Not all the water in the rough rude sea
Can wash the balm from an anointed King.
— William Shakespeare, RICHARD II

Struggling under the shadow of his legendary father, King Richard finds himself faced with an unforeseen danger as his one-time followers begin to close around him. Shakespeare provides us with some of his most poignant poetry as Richard transitions from a divine monarch to a simple man.  This 2016 production marked OrangeMite's first Shakespeare Upstage performance.

Director's Notes

When I was a part of the four-person team assembled to direct OrangeMite's October production of Macbeth last year, the dust of auditions had not long settled and the process of rehearsals begun before I knew I would find myself in the director's chair again. I had long been a fan of Richard II, and when the opportunity for my solo debut arose, I eagerly accepted. I knew the show, had seen it performed (lamentably not live but only on screen), but one none-too-small question remained: how does a modern audience of a small town in Pennsylvania relate to a story about the deposition of a late 14th-century king?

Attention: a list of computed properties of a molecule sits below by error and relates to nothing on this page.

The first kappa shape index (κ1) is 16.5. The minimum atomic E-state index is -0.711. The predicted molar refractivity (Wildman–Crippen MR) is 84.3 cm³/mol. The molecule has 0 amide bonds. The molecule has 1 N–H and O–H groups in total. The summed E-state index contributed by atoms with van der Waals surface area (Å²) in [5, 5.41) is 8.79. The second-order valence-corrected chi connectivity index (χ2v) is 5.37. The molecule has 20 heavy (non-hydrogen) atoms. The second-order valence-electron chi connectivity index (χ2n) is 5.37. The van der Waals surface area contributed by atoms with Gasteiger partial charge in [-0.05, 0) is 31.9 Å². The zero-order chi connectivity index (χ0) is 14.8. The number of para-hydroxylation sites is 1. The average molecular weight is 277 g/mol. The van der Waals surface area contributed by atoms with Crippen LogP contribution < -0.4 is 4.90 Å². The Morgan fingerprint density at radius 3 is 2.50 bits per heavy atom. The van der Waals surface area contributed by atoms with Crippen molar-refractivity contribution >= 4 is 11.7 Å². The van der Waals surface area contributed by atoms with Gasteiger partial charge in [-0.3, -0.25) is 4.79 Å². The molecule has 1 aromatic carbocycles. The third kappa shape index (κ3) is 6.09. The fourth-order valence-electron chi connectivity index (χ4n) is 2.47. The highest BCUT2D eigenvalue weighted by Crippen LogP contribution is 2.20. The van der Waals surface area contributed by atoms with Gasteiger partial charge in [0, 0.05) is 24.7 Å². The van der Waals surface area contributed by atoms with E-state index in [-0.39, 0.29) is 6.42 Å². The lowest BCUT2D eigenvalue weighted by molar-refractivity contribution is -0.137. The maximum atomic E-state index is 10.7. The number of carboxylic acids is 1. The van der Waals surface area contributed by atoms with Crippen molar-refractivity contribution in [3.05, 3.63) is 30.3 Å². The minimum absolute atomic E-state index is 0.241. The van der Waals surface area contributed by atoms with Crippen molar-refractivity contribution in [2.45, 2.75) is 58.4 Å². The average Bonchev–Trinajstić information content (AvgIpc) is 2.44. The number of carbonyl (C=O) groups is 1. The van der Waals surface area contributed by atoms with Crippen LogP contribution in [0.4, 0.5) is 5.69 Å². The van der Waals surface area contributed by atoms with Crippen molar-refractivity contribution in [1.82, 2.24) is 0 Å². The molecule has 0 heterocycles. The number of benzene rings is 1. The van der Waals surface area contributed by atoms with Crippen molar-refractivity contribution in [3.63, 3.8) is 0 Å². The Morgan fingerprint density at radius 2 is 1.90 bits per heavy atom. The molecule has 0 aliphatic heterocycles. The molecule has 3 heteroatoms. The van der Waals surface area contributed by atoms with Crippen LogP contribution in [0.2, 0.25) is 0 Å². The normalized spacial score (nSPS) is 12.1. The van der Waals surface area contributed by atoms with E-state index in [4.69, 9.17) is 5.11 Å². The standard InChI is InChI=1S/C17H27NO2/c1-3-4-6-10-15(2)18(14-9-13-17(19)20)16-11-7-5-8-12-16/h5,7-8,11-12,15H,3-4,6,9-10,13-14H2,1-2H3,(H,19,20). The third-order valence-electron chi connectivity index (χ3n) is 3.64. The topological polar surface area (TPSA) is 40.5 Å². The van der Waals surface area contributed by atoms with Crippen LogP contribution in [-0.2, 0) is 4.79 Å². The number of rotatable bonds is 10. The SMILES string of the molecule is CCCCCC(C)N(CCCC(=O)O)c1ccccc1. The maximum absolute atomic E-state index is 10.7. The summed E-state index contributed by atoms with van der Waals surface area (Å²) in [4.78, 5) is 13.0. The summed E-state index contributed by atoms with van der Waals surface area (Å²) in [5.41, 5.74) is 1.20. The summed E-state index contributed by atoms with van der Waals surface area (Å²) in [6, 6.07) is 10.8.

I have spent most of the ensuing year pondering that thought, and the answer is: they don't. The politics of an absolute monarchy, though often present in our fiction, are simply alien to us. The lives of the men and women Shakespeare wrote about have never been ours; they did not have parties and candidates and votes just as we do not have Dukes and Earls and Divine Right. So why perform? Why bother?

The truth is that there is much, much more to this show than a cursory glance may reveal. Richard is more than a monarch: he is a man, mortal and vulnerable to harm. His deposition and transition to the life of a commoner prove to be a poignant cautionary tale even for our modern lives: beware false praise and flatterers ("yes-men," as we may call them), be kind to those beneath you, and above all never take for granted your position in life. Richard's loss of his kingship may well be the loss of a CEO, a coach or a team captain, or even a spouse, if one does not strive at all times to deserve their title.

Watching these actors as they have toiled endlessly to bring these 600-year-old men and women back to life has done nothing but further hammered home this point. I can only hope that it is as readily, near painfully, apparent to you, our audience, as it has been to me. 

Ryan Szwaja, Director